Editorial: Rising food poverty cause for concern

The Zimbabwe National Statistics Agency (ZimStat) has highlighted in its latest report the grave situation confronting us.

FIVE months after we went to the polls, an exercise many hoped would take us somewhere as a people, things appear to be getting from bad to worse.

Honestly, five months is a very long time and by now the country’s socio-economic situation should be indicating that everything we were promised by the powers that be is taking shape. But nay, our economy continues to tank so fast that it is increasingly becoming excruciating for everyone including government itself which appears to be struggling to adequately remunerate its workforce.

The Zimbabwe National Statistics Agency (ZimStat) has highlighted in its latest report the grave situation confronting us.

ZimStat said: “The food poverty line for one person in January 2024 was ZWL$155 360,39. The total consumption poverty line for one person in January 2024 was ZWL$198 981,37.”

This is a 45,6% jump from December’s figure of ZWL$106 696,52. ZimStat also said month-on-month inflation gained 1,9 percentage points to 6,6% last month from 4,7% in December last year.

What makes these figures particularly worrisome is the fact that after rebasing the inflation and other economic statistics several times over the years our economy is showing little to zero signs of the promised growth of 4,5% this year.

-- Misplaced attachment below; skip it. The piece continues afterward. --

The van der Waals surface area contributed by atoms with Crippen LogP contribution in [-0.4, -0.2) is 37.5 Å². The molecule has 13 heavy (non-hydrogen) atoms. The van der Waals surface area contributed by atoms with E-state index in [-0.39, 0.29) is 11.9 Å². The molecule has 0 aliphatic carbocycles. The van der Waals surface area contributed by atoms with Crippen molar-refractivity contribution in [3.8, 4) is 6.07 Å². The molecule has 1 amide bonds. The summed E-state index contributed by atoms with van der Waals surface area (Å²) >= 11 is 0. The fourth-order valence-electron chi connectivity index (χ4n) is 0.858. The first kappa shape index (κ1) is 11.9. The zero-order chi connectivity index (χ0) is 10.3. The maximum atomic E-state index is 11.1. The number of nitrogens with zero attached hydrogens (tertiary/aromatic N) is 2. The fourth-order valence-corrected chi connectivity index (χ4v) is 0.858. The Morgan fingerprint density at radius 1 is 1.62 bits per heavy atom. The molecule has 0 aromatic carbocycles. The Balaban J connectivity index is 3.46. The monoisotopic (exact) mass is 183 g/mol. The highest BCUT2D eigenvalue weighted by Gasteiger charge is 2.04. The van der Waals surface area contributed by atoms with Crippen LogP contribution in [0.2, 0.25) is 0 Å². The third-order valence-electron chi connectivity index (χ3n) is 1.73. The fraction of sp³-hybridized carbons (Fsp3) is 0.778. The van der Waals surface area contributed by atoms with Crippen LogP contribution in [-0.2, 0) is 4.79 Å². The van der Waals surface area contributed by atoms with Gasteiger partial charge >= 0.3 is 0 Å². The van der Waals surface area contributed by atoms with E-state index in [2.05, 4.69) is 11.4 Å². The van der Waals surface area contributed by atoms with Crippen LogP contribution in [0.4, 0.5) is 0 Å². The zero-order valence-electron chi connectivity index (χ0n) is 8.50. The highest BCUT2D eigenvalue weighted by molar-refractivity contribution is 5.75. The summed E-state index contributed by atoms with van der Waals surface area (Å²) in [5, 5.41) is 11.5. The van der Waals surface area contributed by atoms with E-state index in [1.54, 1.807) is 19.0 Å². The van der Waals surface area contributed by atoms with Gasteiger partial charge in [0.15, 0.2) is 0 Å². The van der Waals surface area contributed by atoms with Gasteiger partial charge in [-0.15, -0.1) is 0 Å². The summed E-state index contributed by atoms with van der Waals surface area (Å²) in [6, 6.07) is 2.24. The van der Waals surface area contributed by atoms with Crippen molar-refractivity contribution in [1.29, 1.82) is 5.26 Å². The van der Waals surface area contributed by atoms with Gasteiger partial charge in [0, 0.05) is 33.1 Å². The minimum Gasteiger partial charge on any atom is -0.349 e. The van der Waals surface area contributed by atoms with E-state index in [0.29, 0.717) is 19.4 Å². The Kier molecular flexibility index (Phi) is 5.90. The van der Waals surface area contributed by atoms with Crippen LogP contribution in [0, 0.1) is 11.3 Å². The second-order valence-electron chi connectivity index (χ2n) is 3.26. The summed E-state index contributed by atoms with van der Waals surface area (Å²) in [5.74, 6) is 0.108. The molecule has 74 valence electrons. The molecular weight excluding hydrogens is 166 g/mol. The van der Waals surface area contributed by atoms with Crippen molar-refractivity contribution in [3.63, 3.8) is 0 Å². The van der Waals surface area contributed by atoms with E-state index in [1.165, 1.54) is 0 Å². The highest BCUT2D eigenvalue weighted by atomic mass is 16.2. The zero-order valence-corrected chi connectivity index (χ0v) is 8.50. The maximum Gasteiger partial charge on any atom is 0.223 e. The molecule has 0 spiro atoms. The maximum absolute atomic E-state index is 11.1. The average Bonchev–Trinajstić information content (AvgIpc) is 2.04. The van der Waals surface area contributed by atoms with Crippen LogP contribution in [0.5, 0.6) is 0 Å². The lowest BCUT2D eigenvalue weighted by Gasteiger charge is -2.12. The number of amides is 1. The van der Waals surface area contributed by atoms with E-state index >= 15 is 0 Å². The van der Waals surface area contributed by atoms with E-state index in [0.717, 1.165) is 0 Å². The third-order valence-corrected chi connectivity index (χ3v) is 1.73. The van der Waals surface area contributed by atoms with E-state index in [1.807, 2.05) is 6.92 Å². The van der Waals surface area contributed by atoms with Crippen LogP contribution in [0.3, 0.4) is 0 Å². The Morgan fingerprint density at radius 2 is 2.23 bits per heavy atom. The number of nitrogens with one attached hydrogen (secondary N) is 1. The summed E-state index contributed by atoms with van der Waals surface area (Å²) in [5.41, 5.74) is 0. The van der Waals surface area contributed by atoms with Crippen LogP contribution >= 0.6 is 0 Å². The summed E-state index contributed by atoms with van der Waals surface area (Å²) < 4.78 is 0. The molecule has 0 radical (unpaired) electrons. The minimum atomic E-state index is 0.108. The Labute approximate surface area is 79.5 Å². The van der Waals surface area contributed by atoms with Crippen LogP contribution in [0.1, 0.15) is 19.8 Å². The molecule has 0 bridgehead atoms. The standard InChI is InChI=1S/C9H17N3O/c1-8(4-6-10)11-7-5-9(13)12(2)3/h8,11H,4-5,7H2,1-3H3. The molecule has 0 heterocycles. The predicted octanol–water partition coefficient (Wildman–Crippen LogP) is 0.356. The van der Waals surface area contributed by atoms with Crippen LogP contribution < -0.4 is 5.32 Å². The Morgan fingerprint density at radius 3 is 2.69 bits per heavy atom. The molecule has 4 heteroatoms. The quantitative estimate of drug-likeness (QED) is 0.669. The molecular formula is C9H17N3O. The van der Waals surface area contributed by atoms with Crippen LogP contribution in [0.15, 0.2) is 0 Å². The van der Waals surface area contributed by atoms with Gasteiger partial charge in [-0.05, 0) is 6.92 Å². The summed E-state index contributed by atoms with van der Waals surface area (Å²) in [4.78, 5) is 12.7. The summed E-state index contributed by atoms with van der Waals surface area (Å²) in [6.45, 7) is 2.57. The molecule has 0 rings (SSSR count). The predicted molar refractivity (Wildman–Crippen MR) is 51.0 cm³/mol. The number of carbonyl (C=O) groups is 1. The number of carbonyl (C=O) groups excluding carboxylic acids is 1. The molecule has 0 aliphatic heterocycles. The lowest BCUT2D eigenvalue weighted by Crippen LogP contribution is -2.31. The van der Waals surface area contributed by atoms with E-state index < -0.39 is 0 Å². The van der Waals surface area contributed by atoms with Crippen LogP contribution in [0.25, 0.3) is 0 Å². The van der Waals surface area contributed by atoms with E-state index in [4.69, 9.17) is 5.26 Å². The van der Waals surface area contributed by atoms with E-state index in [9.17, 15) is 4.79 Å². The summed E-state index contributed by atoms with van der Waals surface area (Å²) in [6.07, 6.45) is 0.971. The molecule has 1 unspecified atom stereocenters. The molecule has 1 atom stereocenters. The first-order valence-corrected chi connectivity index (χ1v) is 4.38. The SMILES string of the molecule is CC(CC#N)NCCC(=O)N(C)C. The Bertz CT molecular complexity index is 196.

If truth be told, if life is getting this tough according to ZimStat figures, it should be a cause for concern for all of us, especially government, which cannot afford to sit idly as poverty continues to march on.

Zimbabwe, with so much potential to feed itself, ill affords food poverty which has been defined by some as “the inability to consume an adequate quality or sufficient quantity of food in socially acceptable ways”.

Currently we have nearly three million people in the queue for food assistance from both government and the donor community and it is extremely concerning that those who are working in both public and private sectors are increasingly   failing if not already unable to feed themselves from what they are earning. This means the food handout queues are set to lengthen.

The World Food Programme estimates that 42% of Zimbabwe’s 16 million people live in extreme poverty, while also pointing out that “in Zimbabwean cities, high inflation, rising food prices and fluctuating exchange rate have devalued asset bases, savings and micro-enterprise produce at household level”.

Surely such a situation cannot prevail even if the economy is growing by 1%. But all signs are pointing to an economy decelerating at a hair-raising speed.

Some of us end up suspecting that government is cooking up figures because we cannot have such high levels of poverty if our economy is showing minute growth. Even a 0,5% growth rate reflects on poverty levels.

ZimStat food poverty figures clearly show us that our economic growth is in the negative, hence we implore government to act as quickly as possible to create an enabling environment to help arrest the country’s overall poverty levels if it entertains any hopes of achieving upper-middle-income economy status by 2030.

Prevailing poverty levels render the upper-middle-income goal a pie in the sky.

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